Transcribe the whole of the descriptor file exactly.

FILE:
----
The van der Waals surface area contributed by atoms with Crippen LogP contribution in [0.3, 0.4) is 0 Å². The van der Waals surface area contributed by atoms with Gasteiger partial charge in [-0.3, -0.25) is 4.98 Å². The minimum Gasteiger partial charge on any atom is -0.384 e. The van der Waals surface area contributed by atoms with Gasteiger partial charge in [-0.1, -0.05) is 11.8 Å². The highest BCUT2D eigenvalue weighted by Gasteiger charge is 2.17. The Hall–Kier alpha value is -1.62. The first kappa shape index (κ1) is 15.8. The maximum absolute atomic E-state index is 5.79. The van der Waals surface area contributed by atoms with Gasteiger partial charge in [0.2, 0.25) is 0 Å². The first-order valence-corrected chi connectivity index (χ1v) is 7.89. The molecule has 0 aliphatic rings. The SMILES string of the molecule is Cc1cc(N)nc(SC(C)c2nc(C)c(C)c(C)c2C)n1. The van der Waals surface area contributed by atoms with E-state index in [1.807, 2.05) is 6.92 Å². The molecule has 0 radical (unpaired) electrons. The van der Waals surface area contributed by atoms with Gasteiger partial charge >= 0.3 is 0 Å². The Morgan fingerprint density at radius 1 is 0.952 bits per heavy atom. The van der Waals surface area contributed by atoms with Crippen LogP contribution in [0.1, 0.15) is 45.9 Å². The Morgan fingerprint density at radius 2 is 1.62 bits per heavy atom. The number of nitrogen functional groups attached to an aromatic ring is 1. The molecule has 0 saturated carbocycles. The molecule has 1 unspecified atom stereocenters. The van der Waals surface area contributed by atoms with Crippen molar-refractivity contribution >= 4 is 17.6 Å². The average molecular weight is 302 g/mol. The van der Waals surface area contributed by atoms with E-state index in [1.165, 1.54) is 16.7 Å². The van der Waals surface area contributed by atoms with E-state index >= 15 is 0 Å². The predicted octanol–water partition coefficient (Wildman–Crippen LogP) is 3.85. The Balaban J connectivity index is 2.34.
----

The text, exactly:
The van der Waals surface area contributed by atoms with Crippen LogP contribution in [0.3, 0.4) is 0 Å². The van der Waals surface area contributed by atoms with Gasteiger partial charge in [-0.3, -0.25) is 4.98 Å². The minimum Gasteiger partial charge on any atom is -0.384 e. The van der Waals surface area contributed by atoms with Gasteiger partial charge in [-0.1, -0.05) is 11.8 Å². The highest BCUT2D eigenvalue weighted by Gasteiger charge is 2.17. The Hall–Kier alpha value is -1.62. The first kappa shape index (κ1) is 15.8. The maximum absolute atomic E-state index is 5.79. The van der Waals surface area contributed by atoms with Gasteiger partial charge in [0.2, 0.25) is 0 Å². The first-order valence-corrected chi connectivity index (χ1v) is 7.89. The molecule has 0 aliphatic rings. The SMILES string of the molecule is Cc1cc(N)nc(SC(C)c2nc(C)c(C)c(C)c2C)n1. The van der Waals surface area contributed by atoms with E-state index in [1.807, 2.05) is 6.92 Å². The molecule has 0 radical (unpaired) electrons. The van der Waals surface area contributed by atoms with Gasteiger partial charge >= 0.3 is 0 Å². The Morgan fingerprint density at radius 1 is 0.952 bits per heavy atom. The van der Waals surface area contributed by atoms with Crippen LogP contribution in [0.1, 0.15) is 45.9 Å². The Morgan fingerprint density at radius 2 is 1.62 bits per heavy atom. The number of nitrogen functional groups attached to an aromatic ring is 1. The molecule has 0 saturated carbocycles. The molecule has 1 unspecified atom stereocenters. The van der Waals surface area contributed by atoms with Crippen molar-refractivity contribution >= 4 is 17.6 Å². The average molecular weight is 302 g/mol. The van der Waals surface area contributed by atoms with E-state index in [1.165, 1.54) is 16.7 Å². The van der Waals surface area contributed by atoms with E-state index >= 15 is 0 Å². The predicted octanol–water partition coefficient (Wildman–Crippen LogP) is 3.85. The Balaban J connectivity index is 2.34.